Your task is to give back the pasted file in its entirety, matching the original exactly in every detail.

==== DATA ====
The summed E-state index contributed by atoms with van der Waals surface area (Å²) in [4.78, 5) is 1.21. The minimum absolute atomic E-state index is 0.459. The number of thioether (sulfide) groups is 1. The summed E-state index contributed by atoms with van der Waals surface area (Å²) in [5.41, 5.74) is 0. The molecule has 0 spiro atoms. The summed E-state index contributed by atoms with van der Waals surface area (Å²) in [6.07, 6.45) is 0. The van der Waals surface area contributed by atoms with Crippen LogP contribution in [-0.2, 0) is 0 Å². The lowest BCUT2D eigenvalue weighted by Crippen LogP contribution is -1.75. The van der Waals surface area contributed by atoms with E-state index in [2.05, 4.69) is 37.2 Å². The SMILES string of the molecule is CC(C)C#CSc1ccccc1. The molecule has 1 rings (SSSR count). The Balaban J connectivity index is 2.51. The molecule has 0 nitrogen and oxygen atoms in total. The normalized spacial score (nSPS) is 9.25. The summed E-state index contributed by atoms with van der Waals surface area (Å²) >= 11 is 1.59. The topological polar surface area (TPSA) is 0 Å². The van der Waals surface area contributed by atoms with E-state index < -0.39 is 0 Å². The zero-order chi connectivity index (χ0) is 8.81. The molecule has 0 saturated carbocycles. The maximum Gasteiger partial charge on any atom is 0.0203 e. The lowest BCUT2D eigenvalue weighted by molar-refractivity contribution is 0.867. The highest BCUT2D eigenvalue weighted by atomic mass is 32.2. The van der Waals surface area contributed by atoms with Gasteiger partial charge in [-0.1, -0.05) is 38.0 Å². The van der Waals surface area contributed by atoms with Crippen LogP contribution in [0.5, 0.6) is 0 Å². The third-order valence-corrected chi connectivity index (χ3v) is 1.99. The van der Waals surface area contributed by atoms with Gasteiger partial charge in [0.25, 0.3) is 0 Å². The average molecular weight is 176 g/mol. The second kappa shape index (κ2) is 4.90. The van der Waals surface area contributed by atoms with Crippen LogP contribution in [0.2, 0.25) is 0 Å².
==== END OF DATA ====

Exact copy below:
The summed E-state index contributed by atoms with van der Waals surface area (Å²) in [4.78, 5) is 1.21. The minimum absolute atomic E-state index is 0.459. The number of thioether (sulfide) groups is 1. The summed E-state index contributed by atoms with van der Waals surface area (Å²) in [5.41, 5.74) is 0. The molecule has 0 spiro atoms. The summed E-state index contributed by atoms with van der Waals surface area (Å²) in [6.07, 6.45) is 0. The van der Waals surface area contributed by atoms with Crippen LogP contribution in [-0.2, 0) is 0 Å². The lowest BCUT2D eigenvalue weighted by Crippen LogP contribution is -1.75. The van der Waals surface area contributed by atoms with E-state index in [2.05, 4.69) is 37.2 Å². The SMILES string of the molecule is CC(C)C#CSc1ccccc1. The molecule has 1 rings (SSSR count). The Balaban J connectivity index is 2.51. The molecule has 0 nitrogen and oxygen atoms in total. The normalized spacial score (nSPS) is 9.25. The summed E-state index contributed by atoms with van der Waals surface area (Å²) >= 11 is 1.59. The topological polar surface area (TPSA) is 0 Å². The van der Waals surface area contributed by atoms with E-state index < -0.39 is 0 Å². The zero-order chi connectivity index (χ0) is 8.81. The molecule has 0 saturated carbocycles. The maximum Gasteiger partial charge on any atom is 0.0203 e. The lowest BCUT2D eigenvalue weighted by molar-refractivity contribution is 0.867. The highest BCUT2D eigenvalue weighted by atomic mass is 32.2. The van der Waals surface area contributed by atoms with Gasteiger partial charge in [-0.1, -0.05) is 38.0 Å². The van der Waals surface area contributed by atoms with Crippen LogP contribution in [0.5, 0.6) is 0 Å². The third-order valence-corrected chi connectivity index (χ3v) is 1.99. The van der Waals surface area contributed by atoms with Gasteiger partial charge in [0.25, 0.3) is 0 Å². The average molecular weight is 176 g/mol. The second kappa shape index (κ2) is 4.90. The van der Waals surface area contributed by atoms with Crippen LogP contribution in [0.2, 0.25) is 0 Å².